Food/Nutrition Bloopers from Restaurants,
Food Companies, Web sites and News Media

The following are actual quotes or observations (the latest entries are at the top). Click for our comments. Some of these errors/misinformation have been subsequently corrected by their source and some have not.

Is Butter Low-Fat in a Smaller Serving Size?

A health & fitness blog states that butter legally could be called “low fat” just by specifying a very small serving size, because FDA rules do not define serving sizes. 

Use of Term "Low Glycemic"

The Web site for an agave sweetener states that it is an FDA violation to claim a product is “low glycemic” when it isn’t.

Protein in Broccoli

A health/cooking magazine describes broccoli as a "very good source of protein." 

Nutrition Label - Percentage of Calories

A health/nutrition blog states that nutrition labels must list the percentage of a food’s calories coming from fat, sugar, protein and carbohydrates. 

Goji Berry Nutrition Claims

A news article states numerous nutrition claims about a dried berry from China (goji berry, aka wolfberry).

Trans Fats - Only Recently Denounced?

A news article states that until recently trans fat was considered a healthier alternative to saturated fats.

"Healthy" Snack Chips?

A newspaper review of healthier snacks describes various chips as “low-fat,” high in fiber, and made with trans fat-free oils. 

Are Nutrition/Health Claims on Foods Regulated?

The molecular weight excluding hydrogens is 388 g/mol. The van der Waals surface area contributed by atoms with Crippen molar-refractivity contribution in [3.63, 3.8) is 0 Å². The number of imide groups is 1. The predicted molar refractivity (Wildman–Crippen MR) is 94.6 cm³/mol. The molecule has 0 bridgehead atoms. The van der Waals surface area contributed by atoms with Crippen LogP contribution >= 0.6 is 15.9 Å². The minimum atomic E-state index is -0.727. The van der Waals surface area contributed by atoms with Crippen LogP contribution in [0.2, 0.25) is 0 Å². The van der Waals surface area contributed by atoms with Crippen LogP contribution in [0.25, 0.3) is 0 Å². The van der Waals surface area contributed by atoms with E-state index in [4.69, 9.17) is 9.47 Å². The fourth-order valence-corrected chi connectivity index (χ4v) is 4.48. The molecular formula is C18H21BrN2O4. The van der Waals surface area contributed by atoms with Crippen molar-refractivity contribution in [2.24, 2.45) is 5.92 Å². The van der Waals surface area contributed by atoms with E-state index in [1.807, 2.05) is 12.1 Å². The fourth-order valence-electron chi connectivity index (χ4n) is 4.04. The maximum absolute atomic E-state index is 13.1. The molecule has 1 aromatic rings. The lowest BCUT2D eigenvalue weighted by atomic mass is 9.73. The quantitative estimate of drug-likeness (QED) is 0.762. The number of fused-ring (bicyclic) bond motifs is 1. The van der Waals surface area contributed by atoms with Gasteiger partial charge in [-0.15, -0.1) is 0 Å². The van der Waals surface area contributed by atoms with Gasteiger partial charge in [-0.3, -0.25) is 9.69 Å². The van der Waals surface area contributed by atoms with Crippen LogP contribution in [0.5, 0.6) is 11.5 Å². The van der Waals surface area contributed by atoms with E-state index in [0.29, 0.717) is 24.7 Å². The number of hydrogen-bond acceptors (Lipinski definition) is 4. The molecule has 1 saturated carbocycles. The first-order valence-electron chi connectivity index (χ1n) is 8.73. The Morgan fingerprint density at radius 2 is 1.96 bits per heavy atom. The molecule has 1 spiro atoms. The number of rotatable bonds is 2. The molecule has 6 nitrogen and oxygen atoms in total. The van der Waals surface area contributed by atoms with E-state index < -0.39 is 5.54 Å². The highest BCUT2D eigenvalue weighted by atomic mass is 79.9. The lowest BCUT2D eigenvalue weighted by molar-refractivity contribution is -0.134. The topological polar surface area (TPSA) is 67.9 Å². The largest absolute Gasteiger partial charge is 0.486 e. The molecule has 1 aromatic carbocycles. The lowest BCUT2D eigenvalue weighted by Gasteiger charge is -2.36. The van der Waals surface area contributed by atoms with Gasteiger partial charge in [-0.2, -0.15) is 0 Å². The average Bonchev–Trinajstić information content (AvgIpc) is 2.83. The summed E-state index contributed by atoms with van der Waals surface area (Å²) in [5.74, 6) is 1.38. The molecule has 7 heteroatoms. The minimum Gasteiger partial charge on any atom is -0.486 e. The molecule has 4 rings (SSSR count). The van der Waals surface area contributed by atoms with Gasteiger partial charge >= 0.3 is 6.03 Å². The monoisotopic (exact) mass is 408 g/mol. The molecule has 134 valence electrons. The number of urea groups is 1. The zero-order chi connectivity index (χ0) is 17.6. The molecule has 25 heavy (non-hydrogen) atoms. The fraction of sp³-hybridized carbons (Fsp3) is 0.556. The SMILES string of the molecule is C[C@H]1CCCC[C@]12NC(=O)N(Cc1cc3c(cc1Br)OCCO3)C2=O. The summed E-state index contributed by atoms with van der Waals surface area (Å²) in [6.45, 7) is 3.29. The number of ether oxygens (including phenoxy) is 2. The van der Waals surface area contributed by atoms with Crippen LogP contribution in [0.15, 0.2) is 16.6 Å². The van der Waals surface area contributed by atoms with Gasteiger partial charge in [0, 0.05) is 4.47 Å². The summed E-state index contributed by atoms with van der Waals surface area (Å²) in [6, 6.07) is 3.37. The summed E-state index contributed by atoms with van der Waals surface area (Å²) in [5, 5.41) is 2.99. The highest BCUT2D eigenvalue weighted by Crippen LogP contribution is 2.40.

A dietitian quoted in an online news article says that nutrition and health claims on food packages are not regulated.

Sodium in Sodas

A medical doctor/reporter on cable news states that soft drinks (sodas) are high in sodium.

Wrong Nutrition on Minestrone Soup

A can of store brand minestrone soup shows 0% vitamin A and 15% vitamin C. The first ingredient listed (after water) is carrots.

Heart-Healthy Chocolate Bar?

A chocolate bar containing plant sterol esters is promoted as being good for heart health. The bar contains 3.5 g saturated fat per serving. 

"Evaporated Cane Juice"

An article in a health magazine states that evaporated cane juice is healthier than regular sugar, and recommends a fruit-flavored candy product because it is sweetened with cane juice, which, it is implied, will not cause “insulin spikes.” 

Antioxidants and Acai Berry in Juice

An online food & beverage news article states that a drink made with acai berries has more antioxidants than any similar beverage, and quotes the manufacturer as saying that the acai berry has more antioxidants than any other fruit on earth.

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